For many academics in these islands, the Bologna process sits low on the horizon. This is not just stereotypical British/Irish insularity. On the whole, the decision by most European countries to move towards a standard system of Bachelor’s and Master’s degrees, involving similar periods of study across all the participating national systems, sounded to us like minimal change.
Bologna meant that it would become much easier to compare degrees from different countries and universities, because the titles and periods of study would be broadly similar. It was also in many countries intended to promote efficiency and improve completion. If the average time to graduation was around seven or eight years, then the idea of a three-year Bachelor’s programme sounded very attractive to governments, as well as to universities and presumably many parents.
Has it worked out? A recent report in Germany suggests that hopes of improved completion are not yet being realised. Of those German students who embarked on a Bachelor’s degree in 2006/7, 28% left without a degree. This is three per cent higher than for the cohort who started in 2004/5, before the Bologna reforms were fully implemented. Unfortunately, though the report does note that one in every two foreign students left without a degree, otherwise the German data do not distinguish between different types of student.
Of course, we can and should enter all sorts of qualifications to these figures. We do not know how many of the ‘leavers’ will return to complete their studies at a later stage; we do not know why they left, nor whether they are better or worse off as a result. All the same, the trend is upwards, at a time when the policy makers and academic managers expected the number of early leavers to decline. Why?
One possible answer lies in the institutional pattern. The withdrawal rate for the 2006/7 cohort was 19% in the Fachhochschulen (FHS) loosely translated as vocational polytechnics) and 35% in the universities. The FHS were faster to move to a Bachelors/Masters structure, and went through a similar period of high withdrawal before the reforms bedded in. There is also a better prospect in an FHS of transferring to another subject rather than withdrawing altogether.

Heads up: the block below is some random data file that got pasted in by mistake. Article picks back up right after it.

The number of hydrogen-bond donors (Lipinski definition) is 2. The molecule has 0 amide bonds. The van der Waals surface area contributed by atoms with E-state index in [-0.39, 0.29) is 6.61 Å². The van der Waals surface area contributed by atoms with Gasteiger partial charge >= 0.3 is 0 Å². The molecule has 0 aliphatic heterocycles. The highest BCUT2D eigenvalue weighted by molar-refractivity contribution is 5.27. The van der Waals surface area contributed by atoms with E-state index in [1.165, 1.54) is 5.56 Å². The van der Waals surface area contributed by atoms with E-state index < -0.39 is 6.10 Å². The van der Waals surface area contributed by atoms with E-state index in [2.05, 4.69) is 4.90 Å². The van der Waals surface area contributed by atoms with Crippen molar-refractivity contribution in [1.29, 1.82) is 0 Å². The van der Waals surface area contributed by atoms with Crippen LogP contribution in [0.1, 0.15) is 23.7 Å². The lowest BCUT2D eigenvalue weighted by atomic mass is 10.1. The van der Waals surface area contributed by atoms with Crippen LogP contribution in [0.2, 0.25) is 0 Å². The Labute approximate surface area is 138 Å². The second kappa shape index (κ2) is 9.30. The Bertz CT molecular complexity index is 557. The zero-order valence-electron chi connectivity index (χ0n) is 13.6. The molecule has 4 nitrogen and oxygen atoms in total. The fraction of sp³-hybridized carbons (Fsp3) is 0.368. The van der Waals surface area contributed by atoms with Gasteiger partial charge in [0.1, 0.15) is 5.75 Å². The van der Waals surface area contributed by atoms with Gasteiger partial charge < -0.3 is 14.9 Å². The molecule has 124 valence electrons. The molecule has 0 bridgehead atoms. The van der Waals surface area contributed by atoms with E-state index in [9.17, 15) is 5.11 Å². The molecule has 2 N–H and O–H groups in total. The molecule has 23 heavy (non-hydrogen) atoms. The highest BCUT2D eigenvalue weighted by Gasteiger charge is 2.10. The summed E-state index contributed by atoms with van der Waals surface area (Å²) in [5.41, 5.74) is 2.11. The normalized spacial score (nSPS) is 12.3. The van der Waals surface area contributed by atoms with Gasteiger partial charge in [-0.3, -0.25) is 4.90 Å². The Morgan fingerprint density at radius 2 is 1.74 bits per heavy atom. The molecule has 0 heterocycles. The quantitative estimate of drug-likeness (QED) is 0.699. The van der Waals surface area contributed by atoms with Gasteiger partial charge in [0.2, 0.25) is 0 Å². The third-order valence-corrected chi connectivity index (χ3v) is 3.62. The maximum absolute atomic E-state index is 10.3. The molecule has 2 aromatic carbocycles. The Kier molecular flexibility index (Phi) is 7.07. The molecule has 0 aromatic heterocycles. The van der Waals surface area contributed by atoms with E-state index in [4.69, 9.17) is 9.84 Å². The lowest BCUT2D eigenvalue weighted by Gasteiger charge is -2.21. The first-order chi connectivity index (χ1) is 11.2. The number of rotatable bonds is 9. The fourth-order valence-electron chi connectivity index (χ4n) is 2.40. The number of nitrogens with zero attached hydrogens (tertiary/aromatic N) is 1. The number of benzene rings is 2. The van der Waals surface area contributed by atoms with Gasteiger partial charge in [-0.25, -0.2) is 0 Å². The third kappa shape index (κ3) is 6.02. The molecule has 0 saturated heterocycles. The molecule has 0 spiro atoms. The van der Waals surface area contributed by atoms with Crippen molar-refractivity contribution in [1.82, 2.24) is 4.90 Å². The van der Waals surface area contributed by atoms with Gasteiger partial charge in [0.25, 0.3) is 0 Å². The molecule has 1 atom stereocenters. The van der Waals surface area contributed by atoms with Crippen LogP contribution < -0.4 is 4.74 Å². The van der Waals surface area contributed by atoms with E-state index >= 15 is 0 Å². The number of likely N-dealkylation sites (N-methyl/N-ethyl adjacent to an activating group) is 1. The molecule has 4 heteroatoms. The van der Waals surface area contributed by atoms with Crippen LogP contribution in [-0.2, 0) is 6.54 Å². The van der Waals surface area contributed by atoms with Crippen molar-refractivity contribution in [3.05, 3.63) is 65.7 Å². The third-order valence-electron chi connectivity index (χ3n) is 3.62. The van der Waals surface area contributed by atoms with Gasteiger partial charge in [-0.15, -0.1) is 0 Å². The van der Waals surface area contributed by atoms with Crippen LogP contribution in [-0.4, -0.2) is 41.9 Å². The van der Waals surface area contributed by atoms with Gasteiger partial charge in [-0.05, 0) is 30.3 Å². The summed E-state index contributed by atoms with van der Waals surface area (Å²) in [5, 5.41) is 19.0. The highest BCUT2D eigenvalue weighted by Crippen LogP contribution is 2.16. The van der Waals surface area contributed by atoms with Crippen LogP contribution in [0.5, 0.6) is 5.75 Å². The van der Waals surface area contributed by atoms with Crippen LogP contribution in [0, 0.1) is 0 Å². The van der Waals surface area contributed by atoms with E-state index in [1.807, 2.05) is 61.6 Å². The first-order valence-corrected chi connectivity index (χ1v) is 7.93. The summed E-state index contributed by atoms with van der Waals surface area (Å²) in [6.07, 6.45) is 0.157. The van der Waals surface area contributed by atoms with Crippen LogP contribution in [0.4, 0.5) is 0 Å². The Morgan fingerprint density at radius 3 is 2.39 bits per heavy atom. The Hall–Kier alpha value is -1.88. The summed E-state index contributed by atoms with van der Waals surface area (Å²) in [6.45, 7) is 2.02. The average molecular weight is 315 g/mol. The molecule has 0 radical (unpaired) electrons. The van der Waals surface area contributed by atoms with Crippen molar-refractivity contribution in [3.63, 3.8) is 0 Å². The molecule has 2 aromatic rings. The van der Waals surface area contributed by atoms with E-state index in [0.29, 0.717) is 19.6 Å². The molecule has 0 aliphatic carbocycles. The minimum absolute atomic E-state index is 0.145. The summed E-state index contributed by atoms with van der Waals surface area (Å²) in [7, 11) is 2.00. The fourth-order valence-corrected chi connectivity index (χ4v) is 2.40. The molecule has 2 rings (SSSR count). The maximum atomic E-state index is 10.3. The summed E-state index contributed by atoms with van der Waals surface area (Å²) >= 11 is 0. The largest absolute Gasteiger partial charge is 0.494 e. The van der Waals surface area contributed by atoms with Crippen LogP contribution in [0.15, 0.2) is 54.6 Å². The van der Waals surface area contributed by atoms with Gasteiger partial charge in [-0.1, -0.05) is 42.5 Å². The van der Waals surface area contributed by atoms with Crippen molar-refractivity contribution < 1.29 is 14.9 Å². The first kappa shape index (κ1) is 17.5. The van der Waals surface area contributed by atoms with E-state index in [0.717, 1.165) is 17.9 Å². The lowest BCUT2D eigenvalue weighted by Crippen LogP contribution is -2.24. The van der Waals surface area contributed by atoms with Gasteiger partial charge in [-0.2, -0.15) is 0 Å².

Meanwhile, many in the universities struggled with the very idea of someone completing their higher education in a mere three years. In some subjects, such as engineering, barely a half of university students graduated. Many university academics lament the disappearance of the old Diplom, which supposedly took five years (in practice, usually longer), and criticise the tendency towards modularity inherent in the three-plus-two year Bachelors/Masters structure.
It also remains to be seen whether German employers will accept job applicants who have a Bachelor’s degree alone, or whether they will still prefer those who have studied for five years. The early signs are that Bachelor’s degrees are holding their own in the labour market, or at least are proving more attractive to employers than many – including myself – had expected.
Germany is the largest country in the European Union (although not in the Bologna process, which also involves Russia and Turkey among others). While some of the implementation difficulties can be laid at the door of Germany’s universities, and the famously rigid mindsets of the German professoriate, this is still an important signal of greater challenges to come. It is also a signal that institutional type still matters: the FHS are clearly better equipped to handle innovations like Bologna, the universities are better at defending a traditional view of knowledge and study – though this report suggests that while they can disrupt the planned changes, they still have to appear to implement them. This looks to me like a risky strategy.
U. Heublein, J. Richter, R. Schmelzer & D. Sommer, Die Entwicklung der Schwund- und Studienabbruchquoten an den deutschen Hochschulen: Statistische Berechnungen auf der basis des Absolventenjahrgangs 2010, Hochschul-Informations-System, Hannover, 2012.